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Wednesday, July 27, 2011

As previously predicted: RBA to hike interest rates at least 1-2x in 2011

Well, as predicted here more consistently and loudly than pretty much anywhere, Australia officially has a major inflation problem. And I mean "major".

Underlying or core inflation has been running at more than a 3.5 per cent per annum pace over the last six months. That is more than one percentage point above the RBA's implied 2.5 per cent per annum target, which just happens to be the highest inflation target in the developed world. (Remember, inflation is a tax on your savings).

As I have unwaveringly forecast--and reiterated only a week ago--we will get at least one to two rate hikes this year (in fact, we should in theory get three).

Forget rate cuts absent a total global meltdown. Anyone suggesting such refuses to accept our inflationary (and full employment) reality.

The currency market gets it, which is one reason why the Aussie dollar is currently trading at a near all-time high of 1.1035 US cents. Only a couple of weeks ago I flagged the risk of a surge in the Aussie dollar as foreign central banks seek to diversify into high-yielding Aussie government bonds.

August or September now loom as a near-certainty for the first RBA cash rate increase. And I reckon we will get another one before the year is out following which the RBA can probably sit pat.

What makes today's inflation numbers so much worse--we already knew that the cost of living indices were running at a circa 4 per cent annual pace--is that the June quarter was supposed to be a softer outcome. One where we got statistical payback for the incredibly high first quarter numbers.

All the economists were canvassing downside risks to their projections for core inflation of around 0.7 per cent. And many economists argued that the first quarter numbers had potentially been dragged up by the floods, even though core inflation is meant to strip out the impact of unusually strong price rises.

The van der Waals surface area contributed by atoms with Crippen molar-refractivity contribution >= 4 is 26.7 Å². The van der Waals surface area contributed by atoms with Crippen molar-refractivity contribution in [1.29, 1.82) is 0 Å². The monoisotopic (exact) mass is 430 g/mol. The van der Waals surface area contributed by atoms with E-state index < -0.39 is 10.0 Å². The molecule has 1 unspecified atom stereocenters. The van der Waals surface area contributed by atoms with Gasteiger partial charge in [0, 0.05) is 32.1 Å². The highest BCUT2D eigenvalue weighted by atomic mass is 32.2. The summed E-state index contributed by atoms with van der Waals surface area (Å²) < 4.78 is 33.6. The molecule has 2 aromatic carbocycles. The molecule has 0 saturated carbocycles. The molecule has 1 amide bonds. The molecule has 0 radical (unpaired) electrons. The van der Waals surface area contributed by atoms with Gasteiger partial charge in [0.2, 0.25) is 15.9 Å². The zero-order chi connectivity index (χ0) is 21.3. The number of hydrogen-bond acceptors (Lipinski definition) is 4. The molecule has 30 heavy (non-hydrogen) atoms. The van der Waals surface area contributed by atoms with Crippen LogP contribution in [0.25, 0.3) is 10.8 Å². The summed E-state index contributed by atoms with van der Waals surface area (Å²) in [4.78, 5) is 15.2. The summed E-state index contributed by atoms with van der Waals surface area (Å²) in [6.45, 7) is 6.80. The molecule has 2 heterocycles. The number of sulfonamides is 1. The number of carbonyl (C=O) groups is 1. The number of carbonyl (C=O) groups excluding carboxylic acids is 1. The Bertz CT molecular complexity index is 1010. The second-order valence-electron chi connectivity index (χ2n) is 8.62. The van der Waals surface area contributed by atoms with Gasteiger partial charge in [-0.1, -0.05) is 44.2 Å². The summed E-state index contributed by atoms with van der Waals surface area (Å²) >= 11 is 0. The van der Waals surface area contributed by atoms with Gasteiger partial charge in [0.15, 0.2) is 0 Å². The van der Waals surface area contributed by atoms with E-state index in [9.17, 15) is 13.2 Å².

Recall also that throughout the last six months we have had huge currency appreciation (both in USD and trade-weighted terms), which, we were told, should have been deflationary. Indeed, the currency appreciation in the last quarter was much stronger (more than 3 times as much) as the appreciation in the first quarter.

Finally, we have had non-stop war stories of the "retail recession" and how there is massive, across-the-board retail discounting.

Guess what? They were all wrong.

In the first quarter, average core inflation was 0.85 per cent. In the second quarter, average core inflation was 0.90 per cent (taking the average of the trimmed mean and the weighted median).

And this is before Australia starts digesting an unprecedented increase in private investment via the commodity price boom and urbanisation of Chindia.

This is before Australia starts importing more inflation from China where wages and prices are sky-rocketing care of a pegged currency and inflationary US monetary policy.

This is with the benefit of a near 100 per cent appreciation in the currency from the 0.60 US cent lows touched in late 2008 and early 2009.

Glenn Stevens told our parliamentarians at the start of 2011 that the RBA had a history of getting "behind the curve" with respect to inflation, which has averaged an unacceptably high 3 per cent per annum over the last decade.

Glenn Stevens told MPs that the RBA had to learn from its mistakes, and that if you waited to remove all risk to your forecasts, if you waited to eliminate all uncertainty (as many have argued they should), it would be too late. The inflation genie would be out of the bottle, so to speak.

Well, underlying inflation in Australia has been running 40 per cent above the RBA's 2.5 per cent pa target for the last half year. The RBA is now well and truly behind the interest rate curve. It has not touched rates since November 2010, and rate changes today take around another 2 years to have their full-effect.

You read it here first. The doves have been quite sensationally blown out of the sky. Rates are heading higher.